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  Classical Editor Rob Barnett    



Jascha Heifetz. Never-before-released and rare live recordings
Antonin DVORŃK (1841-1904)

Slavonic Dance Op 72 No 3
Pablo de SARASATE (1844-1908)

Habañera Op 21 No 2
Tomaso VITALI (1663-1745)

Chaconne
Christian SINDING (1856-1941)

Suite in A Minor Op 10
Henryk WIENIAWSKI (1835-1880)

Capriccio-Valse Op 7
Scherzo-Tarantelle op 16
Concerto no 2 Ė Movements II and III
Aram KHACHATURIAN (1903-1978)

Gayaneh - Sabre Dance
Edward ELGAR (1857-1934)

La Capricieuse
Nicolo PAGANINI (1782-1840)

Caprice No 24 in A Minor
Jenö HUBAY (1858-1937)

Zephyr
Jules MASSENET (1842-1912)

Meditation from Thaïs
Sergei RACHMANINOV (1873-1943)

Oriental Sketch
Joseph ACHRON (1886-1943)

Stimmung
Fritz KREISLER (1875-1962)

Tambourin Chinois
Jascha Heifetz, violin with
The Bell Telephone Hour Orchestra/Donald Voorhees
Emanuel Bay, piano (Khachaturian, Hubay, Rachmaninov, Achron)
Recorded Live c1944-1951
CEMBAL DíAMOUR CD 113
[73.50]
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AVAILABILITY

www.cembaldamour.com

This miscellaneous Heifetz collection brings together live performances from the 1940s and 1950s in which he is partnered either by the dutiful Emanuel Bay or by Donald Voorhees and the Bell Telephone Hour Orchestra. It also inaugurates the first volume in an uneven but very worthwhile Heifetz series from the enterprising Mordecai Shehori and his Cembal díAmour label. Uneven because there are some aural problems here as well as arrangement limitations. These discs are necessary listening experiences, Heifetz, being Heifetz, and offer some intriguing sidelights on repertoire, commercialism, imperturbable virtuosity and repetitious encore literature. All of which might be surmised when one considers that except for the Khachaturian, Hubay, Rachmaninov and Achron all items are accompanied by orchestral arrangements of varying shades of bloatedness. This is assuredly not the fault of either Voorhees, a solid musician, or of Heifetz himself but is reflective of the material on the Bell Telephone Hour, much of which has thankfully survived and for which we have cause to be grateful. There are numerous high spots of course. He is razor sharp intonationally in Sarasate where for once the orchestra is rather less glutinous than usual; there is all Heifetzís accustomed intensity of expression, the trademark "Heifetz slides" and some swashbuckling virtuosity. He is rather backward in the balance in Vitaliís Chaconne in stark contradistinction to his slightly later commercial disc, one of the most close-up, glamorous and stunning violin records ever made. Here, back in 1948, he is technically surprisingly suspect, employs a couple of gulped downward portamenti, and lacks the commanding eloquence of the 1950 organ accompanied disc. It canít have helped that he was pursued by a serio-comic band arrangement that fails to convey stark intensity, substituting instead a remarkable talent for dissipating momentum just as itís needed. When the harp appeared Iím afraid I left and so should Heifetz.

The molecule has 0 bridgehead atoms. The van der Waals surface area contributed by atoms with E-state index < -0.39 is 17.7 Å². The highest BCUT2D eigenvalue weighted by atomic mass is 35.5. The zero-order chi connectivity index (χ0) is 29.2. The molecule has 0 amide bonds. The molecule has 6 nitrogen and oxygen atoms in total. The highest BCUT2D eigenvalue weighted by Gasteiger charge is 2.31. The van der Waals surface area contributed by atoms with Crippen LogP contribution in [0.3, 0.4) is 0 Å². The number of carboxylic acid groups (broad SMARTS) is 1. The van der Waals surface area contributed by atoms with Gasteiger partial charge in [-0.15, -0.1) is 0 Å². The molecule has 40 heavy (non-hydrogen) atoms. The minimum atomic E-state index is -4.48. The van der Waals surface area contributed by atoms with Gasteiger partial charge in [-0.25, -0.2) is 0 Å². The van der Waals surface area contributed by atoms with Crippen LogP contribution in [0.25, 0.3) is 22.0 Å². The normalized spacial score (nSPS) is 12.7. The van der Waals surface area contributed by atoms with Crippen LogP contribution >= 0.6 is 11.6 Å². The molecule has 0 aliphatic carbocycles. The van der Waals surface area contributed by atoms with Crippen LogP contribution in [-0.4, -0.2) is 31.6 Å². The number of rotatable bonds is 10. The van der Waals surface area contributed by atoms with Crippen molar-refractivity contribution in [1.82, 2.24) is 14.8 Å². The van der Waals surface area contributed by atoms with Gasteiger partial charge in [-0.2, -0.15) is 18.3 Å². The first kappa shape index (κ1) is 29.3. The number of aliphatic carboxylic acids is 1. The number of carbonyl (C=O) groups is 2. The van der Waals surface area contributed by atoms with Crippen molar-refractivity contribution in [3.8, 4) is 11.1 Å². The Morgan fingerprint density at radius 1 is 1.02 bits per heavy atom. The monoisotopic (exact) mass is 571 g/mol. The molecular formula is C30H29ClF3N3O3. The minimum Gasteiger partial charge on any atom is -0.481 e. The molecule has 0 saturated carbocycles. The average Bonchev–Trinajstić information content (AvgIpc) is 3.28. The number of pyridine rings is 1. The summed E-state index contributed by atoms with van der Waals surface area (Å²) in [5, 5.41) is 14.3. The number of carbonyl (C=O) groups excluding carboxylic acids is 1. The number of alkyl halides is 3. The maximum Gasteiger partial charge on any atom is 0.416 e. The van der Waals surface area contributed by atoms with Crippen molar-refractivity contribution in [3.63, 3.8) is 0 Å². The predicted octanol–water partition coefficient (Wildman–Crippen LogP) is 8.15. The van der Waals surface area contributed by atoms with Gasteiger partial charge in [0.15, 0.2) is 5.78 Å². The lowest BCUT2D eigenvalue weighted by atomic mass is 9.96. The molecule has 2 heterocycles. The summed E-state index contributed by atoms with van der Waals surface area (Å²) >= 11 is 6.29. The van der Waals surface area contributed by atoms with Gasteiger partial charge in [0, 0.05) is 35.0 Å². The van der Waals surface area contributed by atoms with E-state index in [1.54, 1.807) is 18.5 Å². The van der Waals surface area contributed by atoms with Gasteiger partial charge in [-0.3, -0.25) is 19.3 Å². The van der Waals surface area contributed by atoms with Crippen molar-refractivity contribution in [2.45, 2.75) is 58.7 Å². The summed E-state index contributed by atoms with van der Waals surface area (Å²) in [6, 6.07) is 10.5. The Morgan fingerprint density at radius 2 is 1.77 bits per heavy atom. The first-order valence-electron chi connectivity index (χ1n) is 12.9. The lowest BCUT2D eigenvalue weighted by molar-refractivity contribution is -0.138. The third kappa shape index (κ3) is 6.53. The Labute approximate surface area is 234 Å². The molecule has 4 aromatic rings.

He recorded the Sinding with the Los Angeles Philharmonic Orchestra and the cellist turned conductor Alfred Wallenstein in 1953 but itís still good to hear his ravishing way with it. What operatic intensity he brings to the Adagio, with a battery of slides, shadings and speeds of vibrato usage employed. Ignore the heavy accompaniment and feast your ears on Heifetz here and in the classically shaped finale where he plays with bold, slashing adventure. Maybe the Wieniawski Capriccio-Valse isnít immaculate but itís still chock-full of charm and panache and he spices the Khachaturian with plenty of pepper. Thereís lots of winning rubato in the Elgar showpiece (heíd already recorded it twice by the 1940s) and succulent tone but once more a fairly horrific orchestration almost saps it of conviction, as is the case with the Paganini where there is a problem at the end with a sudden tiny one-channel dropout. I liked the tempo for Hubayís Zephyr, a real Heifetz stunner if rather over emoted here but the Massenet, which Iím not sure he ever set down commercially, receives a cruelly subterranean recording, a real pity. In the Wieniawski Scherzo-Tarantelle and the abridged Second Concerto he is predictably dashing, full of tonal allure and variety.

Itís not quite clear from the documentation as to the source material used on this disc. Some has appeared on other labels over the years Ė LPs on the Masters of the Bow and the obscure Penzance labels for instance Ė but itís fascinating to have it collated here and if the arrangements are frequently lacklustre and worse, the original copies worn and occasionally recessed, Heifetz is always the scintillating centre of attention. So an uneven but still eventful start to the Heifetz recordings on Cembal díAmour.

Jonathan Woolf


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